There are several unsubstantiated claims that the proponents of this site need to substantiate or abandon. First, the Sinai Peninsula was not part of Egypt proper, but “out of Egypt.” Second, biblically, Mt. Sinai is not in the land of Midian, yet Jebel al-Lawz is in Midian territory (northwest Saudi Arabia). Third, the Sinai Peninsula was part of “Arabia” in the first century AD. Paul would be perfectly correct in stating that Mt. Sinai is in Arabia if Mt. Sinai was at Jebel Sin Bishar.
The proponents also need to face up to the archaeological evidence at their site. The petroglyphs of bovines existed long before Moses ever lived. The so-called “Cave of Moses” at al-Bad’ was not hewn until long after Moses lived. The so-called “altar of Moses and the 12 columns” dates to the Nabatean period and has nothing to do with the wilderness wanderings.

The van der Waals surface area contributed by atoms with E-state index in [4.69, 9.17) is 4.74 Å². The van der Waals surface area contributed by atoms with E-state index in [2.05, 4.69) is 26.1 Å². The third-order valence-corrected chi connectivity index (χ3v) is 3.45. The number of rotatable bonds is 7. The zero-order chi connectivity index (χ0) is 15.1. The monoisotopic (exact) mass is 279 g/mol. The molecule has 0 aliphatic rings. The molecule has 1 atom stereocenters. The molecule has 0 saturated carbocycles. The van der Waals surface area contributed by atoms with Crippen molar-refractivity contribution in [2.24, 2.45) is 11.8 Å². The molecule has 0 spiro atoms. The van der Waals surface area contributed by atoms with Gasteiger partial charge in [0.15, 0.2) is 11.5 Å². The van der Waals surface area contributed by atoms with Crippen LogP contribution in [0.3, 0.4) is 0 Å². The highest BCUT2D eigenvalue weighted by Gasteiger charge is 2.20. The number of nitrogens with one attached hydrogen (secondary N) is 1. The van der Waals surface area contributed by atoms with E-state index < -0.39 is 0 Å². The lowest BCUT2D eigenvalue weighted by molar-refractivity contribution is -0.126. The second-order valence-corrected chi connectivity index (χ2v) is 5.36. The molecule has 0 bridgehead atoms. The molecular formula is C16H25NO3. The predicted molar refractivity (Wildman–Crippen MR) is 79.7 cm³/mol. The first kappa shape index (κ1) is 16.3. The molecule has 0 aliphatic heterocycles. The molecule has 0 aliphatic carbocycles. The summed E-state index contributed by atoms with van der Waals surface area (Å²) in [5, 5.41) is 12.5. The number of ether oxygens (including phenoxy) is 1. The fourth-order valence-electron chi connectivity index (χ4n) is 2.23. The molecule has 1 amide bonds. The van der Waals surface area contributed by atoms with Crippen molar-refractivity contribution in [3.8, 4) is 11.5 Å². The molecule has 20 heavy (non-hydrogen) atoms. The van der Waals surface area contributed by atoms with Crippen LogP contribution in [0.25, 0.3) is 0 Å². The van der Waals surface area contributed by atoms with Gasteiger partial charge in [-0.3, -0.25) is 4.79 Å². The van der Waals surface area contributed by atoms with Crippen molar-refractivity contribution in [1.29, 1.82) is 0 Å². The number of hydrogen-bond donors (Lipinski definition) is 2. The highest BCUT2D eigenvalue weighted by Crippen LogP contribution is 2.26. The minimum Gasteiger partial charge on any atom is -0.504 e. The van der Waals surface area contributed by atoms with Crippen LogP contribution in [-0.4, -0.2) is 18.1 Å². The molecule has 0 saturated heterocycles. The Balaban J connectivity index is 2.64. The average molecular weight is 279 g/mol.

The Red Sea crossings at the Gulf of Akaba/Eilat have serious topographical and biblical/geographical difficulties that the proponents of the view need to consider.
A more plausible location for Mt. Sinai is at Jebel Sin Bishar in west central Sinai. If that is the case, the Red Sea crossing would best be located at a natural land bridge that goes east-west across the northern Gulf of Suez to the east of Jebel ‘Ataqa. The Pi Hahiroth, the “mouth of the canal,” would be the remnant of an unfinished canal near the modern day Suez City. The Migdol, “fortress,” would be at or near Clysma. Baal-Zephon would be a temple to the mariner storm god Baal somewhere on Jebel ‘Ataqa.